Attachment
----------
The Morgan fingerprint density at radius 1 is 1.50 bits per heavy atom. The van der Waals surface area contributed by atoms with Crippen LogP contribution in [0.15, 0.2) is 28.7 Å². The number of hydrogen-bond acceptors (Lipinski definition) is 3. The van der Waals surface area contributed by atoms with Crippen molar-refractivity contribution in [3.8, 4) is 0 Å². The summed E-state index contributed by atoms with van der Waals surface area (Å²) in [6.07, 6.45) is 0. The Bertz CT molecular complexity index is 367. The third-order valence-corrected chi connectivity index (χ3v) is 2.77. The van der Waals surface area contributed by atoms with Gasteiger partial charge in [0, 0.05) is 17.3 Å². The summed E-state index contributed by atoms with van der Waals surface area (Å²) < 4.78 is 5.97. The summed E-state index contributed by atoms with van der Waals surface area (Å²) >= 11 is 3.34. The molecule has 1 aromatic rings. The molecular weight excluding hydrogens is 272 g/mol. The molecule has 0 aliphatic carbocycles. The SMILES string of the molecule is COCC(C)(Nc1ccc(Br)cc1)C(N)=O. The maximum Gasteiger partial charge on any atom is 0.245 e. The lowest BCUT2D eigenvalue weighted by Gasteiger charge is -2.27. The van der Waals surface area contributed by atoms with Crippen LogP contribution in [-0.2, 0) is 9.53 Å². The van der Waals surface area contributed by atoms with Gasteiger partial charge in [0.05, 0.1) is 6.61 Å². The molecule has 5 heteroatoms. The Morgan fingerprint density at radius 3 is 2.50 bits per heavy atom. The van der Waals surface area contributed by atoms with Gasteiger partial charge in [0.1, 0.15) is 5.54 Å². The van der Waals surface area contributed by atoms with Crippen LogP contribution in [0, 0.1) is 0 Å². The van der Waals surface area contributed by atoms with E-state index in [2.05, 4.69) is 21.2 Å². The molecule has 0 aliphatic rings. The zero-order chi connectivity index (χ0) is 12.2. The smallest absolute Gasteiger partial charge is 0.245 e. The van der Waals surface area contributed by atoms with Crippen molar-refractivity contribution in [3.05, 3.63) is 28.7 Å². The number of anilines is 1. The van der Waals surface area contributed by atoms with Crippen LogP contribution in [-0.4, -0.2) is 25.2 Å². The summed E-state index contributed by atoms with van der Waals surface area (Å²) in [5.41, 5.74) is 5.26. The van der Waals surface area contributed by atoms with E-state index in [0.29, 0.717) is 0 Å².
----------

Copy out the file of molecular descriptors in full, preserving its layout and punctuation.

The Morgan fingerprint density at radius 1 is 1.50 bits per heavy atom. The van der Waals surface area contributed by atoms with Crippen LogP contribution in [0.15, 0.2) is 28.7 Å². The number of hydrogen-bond acceptors (Lipinski definition) is 3. The van der Waals surface area contributed by atoms with Crippen molar-refractivity contribution in [3.8, 4) is 0 Å². The summed E-state index contributed by atoms with van der Waals surface area (Å²) in [6.07, 6.45) is 0. The Bertz CT molecular complexity index is 367. The third-order valence-corrected chi connectivity index (χ3v) is 2.77. The van der Waals surface area contributed by atoms with Gasteiger partial charge in [0, 0.05) is 17.3 Å². The summed E-state index contributed by atoms with van der Waals surface area (Å²) < 4.78 is 5.97. The summed E-state index contributed by atoms with van der Waals surface area (Å²) >= 11 is 3.34. The molecule has 1 aromatic rings. The molecular weight excluding hydrogens is 272 g/mol. The molecule has 0 aliphatic carbocycles. The SMILES string of the molecule is COCC(C)(Nc1ccc(Br)cc1)C(N)=O. The maximum Gasteiger partial charge on any atom is 0.245 e. The lowest BCUT2D eigenvalue weighted by Gasteiger charge is -2.27. The van der Waals surface area contributed by atoms with Crippen LogP contribution in [-0.2, 0) is 9.53 Å². The van der Waals surface area contributed by atoms with Gasteiger partial charge in [0.05, 0.1) is 6.61 Å². The molecule has 5 heteroatoms. The Morgan fingerprint density at radius 3 is 2.50 bits per heavy atom. The van der Waals surface area contributed by atoms with Gasteiger partial charge in [0.1, 0.15) is 5.54 Å². The van der Waals surface area contributed by atoms with Crippen LogP contribution in [0, 0.1) is 0 Å². The van der Waals surface area contributed by atoms with E-state index in [2.05, 4.69) is 21.2 Å². The molecule has 0 aliphatic rings. The zero-order chi connectivity index (χ0) is 12.2. The smallest absolute Gasteiger partial charge is 0.245 e. The van der Waals surface area contributed by atoms with Crippen molar-refractivity contribution in [3.05, 3.63) is 28.7 Å². The number of anilines is 1. The van der Waals surface area contributed by atoms with Crippen LogP contribution in [-0.4, -0.2) is 25.2 Å². The summed E-state index contributed by atoms with van der Waals surface area (Å²) in [5.41, 5.74) is 5.26. The van der Waals surface area contributed by atoms with E-state index in [0.29, 0.717) is 0 Å².